Thursday, November 26, 2015

Being Thankful And Giving Thanks

Grandma Pearl with my Uncle Kavin
and cousin Ryan, showing off the
yeast rolls they made
My grandma passed away in January at the age of 92. Since her passing, I really haven't blogged. I haven't done my usual Silent Sunday posts, and I haven't given my thoughts or perspective on what's been going on in the world. I just couldn't do it.

When Leonard Nimoy passed away just a few weeks after my grandma, I took it really hard.

Really. Hard.

I never met the man, and didn't know him personally, but his passing felt deeply personal to me. I felt a loss that I couldn't then, and still can't to this day, explain. All this is leading me to the subject of my post.

Today is Thanksgiving. A day where people get together with family or friends (or both) and enjoy life. They don't have to buy anything, they don't have to feel pressure to come with a gift. They simply come as they are.

Today is a day to be thankful for what you have. So, in the spirit of the day, I'm going to be as thankful as I possibly can for all the things I have, and try to find the hidden joy in the sadness that will surely try to creep in.

I will find the joy in the 36 years I had with my grandma. I will remember all the wonderful, loving things she did for me, for my brothers and cousins, for her children and extended family. I will not dwell on her absence.

I will remember all the Thanksgivings of my childhood with my large family all gathered around the giant franken-table in my grandma's dining room and kitchen. There were five kids, three sets of parents, and a set of grandparents (plus usually a minimum of two dogs roaming the house and) circling the table.

There was always so much food and laughter. I don't remember any specific conversations, just an overwhelming sensation of being loved, happy, fed, and cared for.

So, today, I am thankful for all the memories I am blessed with to keep me warm when the chill of sadness tries to move in.

Today I am making it a goal to help build memories with my girls so they have something to chase the chill away.

Because I am determined to stay warm today.

And I hope you can stay warm today, too.

Happy Thanksgiving to you and yours.

Tuesday, November 17, 2015

A Handful Of Danger

My Dearest Danger,

You are a full hand now.

We can now say "High Danger" for a full year when we slap hands.

You are a crazy, wild, whirl-wind of thoughts, stories, ideas, and motion.

You love so many things:
  • Kittens
  • Puppies
  •  Zombies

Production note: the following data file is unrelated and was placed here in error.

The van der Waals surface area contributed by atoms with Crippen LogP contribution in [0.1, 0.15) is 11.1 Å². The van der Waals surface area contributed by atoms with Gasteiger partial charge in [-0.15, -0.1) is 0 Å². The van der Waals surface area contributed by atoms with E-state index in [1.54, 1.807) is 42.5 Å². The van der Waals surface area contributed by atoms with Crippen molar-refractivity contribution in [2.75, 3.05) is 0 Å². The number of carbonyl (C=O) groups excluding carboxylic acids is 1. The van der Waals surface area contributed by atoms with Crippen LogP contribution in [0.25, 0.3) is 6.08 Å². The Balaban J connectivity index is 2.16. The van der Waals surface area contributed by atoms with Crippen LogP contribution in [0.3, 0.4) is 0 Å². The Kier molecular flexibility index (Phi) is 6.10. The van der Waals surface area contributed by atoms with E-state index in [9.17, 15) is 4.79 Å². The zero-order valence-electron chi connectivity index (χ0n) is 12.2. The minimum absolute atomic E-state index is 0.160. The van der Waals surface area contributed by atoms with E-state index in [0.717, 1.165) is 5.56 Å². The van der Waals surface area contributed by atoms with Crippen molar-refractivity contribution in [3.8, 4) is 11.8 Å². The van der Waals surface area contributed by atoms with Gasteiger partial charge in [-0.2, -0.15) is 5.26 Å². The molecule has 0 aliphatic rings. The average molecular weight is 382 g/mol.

•  Ghosts 
  •  Rainbows 
  •  Glitter 
  •  Princesses 
  •  Horses 
  •  Dolls 
  •  High Fashion 
  •  Chickens 
  •  Riding Horses 
  •  Dancing 
  •  Singing 
  •  Twirling

You are a force that I don't think the world will ever be ready for.

I love you Danger. Don't ever change.










Saturday, February 28, 2015

Don't Grieve. It Is Logical.

Yesterday, people all over the world slipped from this plane to the next, but one person's passing in particular had an impact on me.

Mr. Nimoy may have been a stranger to me, known only because of his celebrity, but he didn't feel like a stranger. He felt like a friend, a relative, and his passing hurt like it.

I saw the news earlier this week of his admittance to the hospital with chest pains, and my own chest squeezed a bit. I hoped the severity was exaggerated. I hoped for a speedy recovery.

I didn't hear anything for a few days. Then, at lunch with friends on Friday, I was blindsided.

As we were collecting our things to leave, one of them said offhandedly, "It's too bad about Spock."

I froze. I knew what she was going to say. That knowledge made hearing it no less painful. He's always been there. I don't remember a time when he wasn't there. Logically, I knew time was running out.

I managed to keep it together until I got home.  I was heartsick. I am still heartsick. With each reshare, each status, each photo or quote from Mr. Nimoy, it was ever harder to not break down and cry. Post after post rolled across my feed, and I finally broke. I cried like I never have for a celebrity, because he was so much more.

Yes, he was Spock, but he also fought for women's rights. He was a photographer, and he created The Full Body Project. He directed movies (including two of the Star Trek movies) and wrote poetry.

I couldn't wrap my head around him being gone. I couldn't scroll through Facebook without weeping. I've never felt this for any other celebrity before. Finally, in desperation, I did as I'm sure many others had, I queued up Netflix and watched Star Trek II.

I watched and wept as he died from radiation poisoning and told Capt. Kirk, "I have been, and always shall be, your friend."

I watched Spock's funeral, and ugly cried as Capt. Kirk said, "Of all the souls I have encountered in my travels, his was the most... human."

I wished with all my heart that there was a real Genesis project, and that it would find Mr. Nimoy and give him back to us. "There are always possibilities."

But I knew, that wouldn't happen.

His final tweet was on Monday. "Life is like a garden. Perfect moments can be had, but not preserved, except in memory. LLAP" I have the feeling he knew his time had come.

He was an amazing person. He was an actor, director, musician, writer, photographer, poet, and humanitarian. He was known and loved by millions, and will be deeply missed by just as many.

He lived long, and he prospered.

"It's a far, far better thing I do than I have ever done before. A far better resting place I go to than I have ever known." ~ Spock

"He's not really dead as long as we remember him." ~ Bones